Engineering Cartilage Constructs using 3D Bioassembly Approach

Status: Complete
Year: 2017
Funded: $97,355
Grant Type: Major Project Grant
Human Biology

Articular cartilage has a limited regenerative capacity, and few approaches employed clinically are capable of restoring long-term function. This research is focused on bridging the gap between regenerative medicine and the clinic by developing improved cell therapy strategies and advanced 3D printing scaffold technique for repairing damaged cartilage. This will involve designing and engineering cartilage in the lab by combining patients’ own cells with biomaterials, with the aim to recapitulate the architecture, zonal distribution and intrinsic mechanical properties of native cartilage. 

Researcher // Dr Khoon Lim – University of Otago

Dr Khoon Lim is a biomedical engineer with specialization in polymer chemistry (PhD awarded 2014). His research focus is on adopting a class of polymers known as hydrogels as tissue engineering matrices for a variety of applications.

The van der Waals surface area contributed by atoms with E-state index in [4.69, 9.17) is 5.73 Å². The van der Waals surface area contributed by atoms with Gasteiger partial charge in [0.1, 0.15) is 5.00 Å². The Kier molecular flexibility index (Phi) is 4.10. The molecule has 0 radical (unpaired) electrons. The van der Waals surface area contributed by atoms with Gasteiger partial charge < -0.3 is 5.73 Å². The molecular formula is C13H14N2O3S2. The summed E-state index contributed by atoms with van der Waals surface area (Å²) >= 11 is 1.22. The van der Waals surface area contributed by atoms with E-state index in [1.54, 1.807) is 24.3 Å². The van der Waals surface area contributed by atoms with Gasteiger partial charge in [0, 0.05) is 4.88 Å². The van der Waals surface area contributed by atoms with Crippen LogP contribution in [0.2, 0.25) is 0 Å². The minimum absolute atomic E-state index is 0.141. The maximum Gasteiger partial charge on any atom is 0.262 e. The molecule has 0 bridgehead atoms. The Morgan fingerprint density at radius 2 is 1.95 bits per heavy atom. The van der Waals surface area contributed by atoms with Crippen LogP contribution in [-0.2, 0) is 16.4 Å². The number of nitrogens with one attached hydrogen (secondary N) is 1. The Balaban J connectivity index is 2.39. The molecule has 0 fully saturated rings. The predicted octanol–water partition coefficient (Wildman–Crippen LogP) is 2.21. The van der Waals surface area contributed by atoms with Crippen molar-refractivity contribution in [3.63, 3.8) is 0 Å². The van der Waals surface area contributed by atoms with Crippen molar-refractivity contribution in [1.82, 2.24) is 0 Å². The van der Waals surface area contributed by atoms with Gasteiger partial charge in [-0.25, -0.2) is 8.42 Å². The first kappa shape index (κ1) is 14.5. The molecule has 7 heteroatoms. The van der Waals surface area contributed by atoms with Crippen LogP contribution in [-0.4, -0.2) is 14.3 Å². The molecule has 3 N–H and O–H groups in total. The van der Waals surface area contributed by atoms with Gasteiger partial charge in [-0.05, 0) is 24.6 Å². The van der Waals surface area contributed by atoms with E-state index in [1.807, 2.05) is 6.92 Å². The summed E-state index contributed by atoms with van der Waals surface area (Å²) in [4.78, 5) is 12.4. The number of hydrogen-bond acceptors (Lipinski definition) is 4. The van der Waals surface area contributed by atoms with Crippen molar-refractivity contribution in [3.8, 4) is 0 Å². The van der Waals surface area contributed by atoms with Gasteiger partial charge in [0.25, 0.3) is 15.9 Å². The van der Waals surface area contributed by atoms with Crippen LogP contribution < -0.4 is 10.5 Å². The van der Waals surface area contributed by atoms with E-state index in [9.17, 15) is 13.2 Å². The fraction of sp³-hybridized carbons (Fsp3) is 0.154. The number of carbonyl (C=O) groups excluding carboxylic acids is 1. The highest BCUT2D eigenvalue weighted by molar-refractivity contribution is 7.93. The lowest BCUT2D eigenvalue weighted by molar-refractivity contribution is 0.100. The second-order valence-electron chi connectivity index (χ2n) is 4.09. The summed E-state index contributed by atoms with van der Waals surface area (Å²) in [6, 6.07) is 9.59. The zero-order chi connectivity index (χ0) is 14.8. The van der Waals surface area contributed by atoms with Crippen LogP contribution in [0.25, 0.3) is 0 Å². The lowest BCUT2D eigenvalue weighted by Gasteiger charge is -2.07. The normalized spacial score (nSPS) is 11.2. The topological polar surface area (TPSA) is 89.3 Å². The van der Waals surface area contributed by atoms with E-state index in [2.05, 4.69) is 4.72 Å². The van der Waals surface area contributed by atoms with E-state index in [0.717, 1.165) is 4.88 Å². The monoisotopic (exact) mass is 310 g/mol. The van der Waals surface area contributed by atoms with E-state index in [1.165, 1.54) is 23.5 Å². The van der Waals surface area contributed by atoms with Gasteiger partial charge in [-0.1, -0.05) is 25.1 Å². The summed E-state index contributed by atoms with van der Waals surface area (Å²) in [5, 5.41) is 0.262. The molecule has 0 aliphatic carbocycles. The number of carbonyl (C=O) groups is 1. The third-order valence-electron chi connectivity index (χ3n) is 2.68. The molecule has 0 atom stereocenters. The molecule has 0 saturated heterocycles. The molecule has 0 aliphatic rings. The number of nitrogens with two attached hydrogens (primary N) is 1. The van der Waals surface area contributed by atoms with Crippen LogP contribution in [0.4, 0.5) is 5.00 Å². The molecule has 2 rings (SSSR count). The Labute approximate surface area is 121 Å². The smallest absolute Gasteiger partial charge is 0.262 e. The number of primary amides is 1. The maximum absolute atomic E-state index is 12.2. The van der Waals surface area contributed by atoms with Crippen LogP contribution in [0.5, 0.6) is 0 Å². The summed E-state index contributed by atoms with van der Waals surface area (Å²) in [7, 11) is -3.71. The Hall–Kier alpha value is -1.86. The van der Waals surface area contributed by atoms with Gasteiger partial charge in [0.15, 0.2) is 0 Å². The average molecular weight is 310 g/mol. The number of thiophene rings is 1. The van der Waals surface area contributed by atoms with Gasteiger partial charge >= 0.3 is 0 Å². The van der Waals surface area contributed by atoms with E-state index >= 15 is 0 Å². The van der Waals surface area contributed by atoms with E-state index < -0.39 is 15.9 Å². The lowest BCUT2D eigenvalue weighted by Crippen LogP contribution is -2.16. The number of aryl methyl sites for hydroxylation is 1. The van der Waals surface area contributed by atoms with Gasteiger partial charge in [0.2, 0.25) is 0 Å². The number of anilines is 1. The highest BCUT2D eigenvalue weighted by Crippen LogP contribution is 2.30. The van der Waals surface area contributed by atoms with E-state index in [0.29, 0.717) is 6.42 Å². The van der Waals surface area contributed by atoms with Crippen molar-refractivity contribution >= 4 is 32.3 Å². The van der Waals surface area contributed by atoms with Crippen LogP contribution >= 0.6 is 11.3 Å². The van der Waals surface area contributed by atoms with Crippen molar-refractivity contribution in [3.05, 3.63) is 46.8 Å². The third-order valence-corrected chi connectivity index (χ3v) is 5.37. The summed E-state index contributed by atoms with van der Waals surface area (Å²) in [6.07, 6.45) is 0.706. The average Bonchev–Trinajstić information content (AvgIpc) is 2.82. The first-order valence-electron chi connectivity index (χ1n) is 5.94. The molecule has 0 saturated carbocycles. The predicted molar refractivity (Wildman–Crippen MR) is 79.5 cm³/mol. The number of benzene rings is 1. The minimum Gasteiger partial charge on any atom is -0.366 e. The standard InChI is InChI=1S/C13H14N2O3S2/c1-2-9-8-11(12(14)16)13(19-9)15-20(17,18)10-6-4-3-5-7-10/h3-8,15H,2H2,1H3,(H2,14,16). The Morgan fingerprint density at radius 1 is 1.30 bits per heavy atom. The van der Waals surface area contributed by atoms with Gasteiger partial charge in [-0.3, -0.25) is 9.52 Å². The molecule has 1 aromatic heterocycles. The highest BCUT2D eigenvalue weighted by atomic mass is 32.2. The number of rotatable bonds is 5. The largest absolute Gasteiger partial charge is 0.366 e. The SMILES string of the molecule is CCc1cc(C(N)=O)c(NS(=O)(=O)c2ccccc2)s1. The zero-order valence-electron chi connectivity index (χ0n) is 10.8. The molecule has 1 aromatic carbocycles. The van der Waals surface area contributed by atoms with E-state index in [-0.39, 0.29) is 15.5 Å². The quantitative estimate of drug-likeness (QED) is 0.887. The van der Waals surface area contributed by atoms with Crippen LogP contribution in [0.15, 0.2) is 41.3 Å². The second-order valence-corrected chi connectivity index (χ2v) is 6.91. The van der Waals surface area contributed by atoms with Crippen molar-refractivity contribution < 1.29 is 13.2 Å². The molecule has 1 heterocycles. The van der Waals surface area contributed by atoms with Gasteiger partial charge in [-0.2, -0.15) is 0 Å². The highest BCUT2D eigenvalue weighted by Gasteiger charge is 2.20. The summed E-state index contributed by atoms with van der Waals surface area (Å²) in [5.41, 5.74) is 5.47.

More About Dr Khoon Lim

What is Cartilage?

Cartilage is a resilient and smooth elastic tissue, a rubber-like padding that covers and protects the ends of long bones at the joints, and is a structural component of the rib cage, the ear, the nose, the bronchial tubes, the intervertebral discs, and many other body components. It is not as hard and rigid as bone, but it is much stiffer and much less flexible than muscle. The matrix of cartilage is made up of glycosaminoglycans, proteoglycans, collagen fibers and, sometimes, elastin.

Because of its rigidity, cartilage often serves the purpose of holding tubes open in the body. Examples include the rings of the trachea, such as the cricoid cartilage and carina. Cartilage is composed of specialized cells called chondrocytes that produce a large amount of collagenous extracellular matrix, abundant ground substance that is rich in proteoglycan and elastin fibers.

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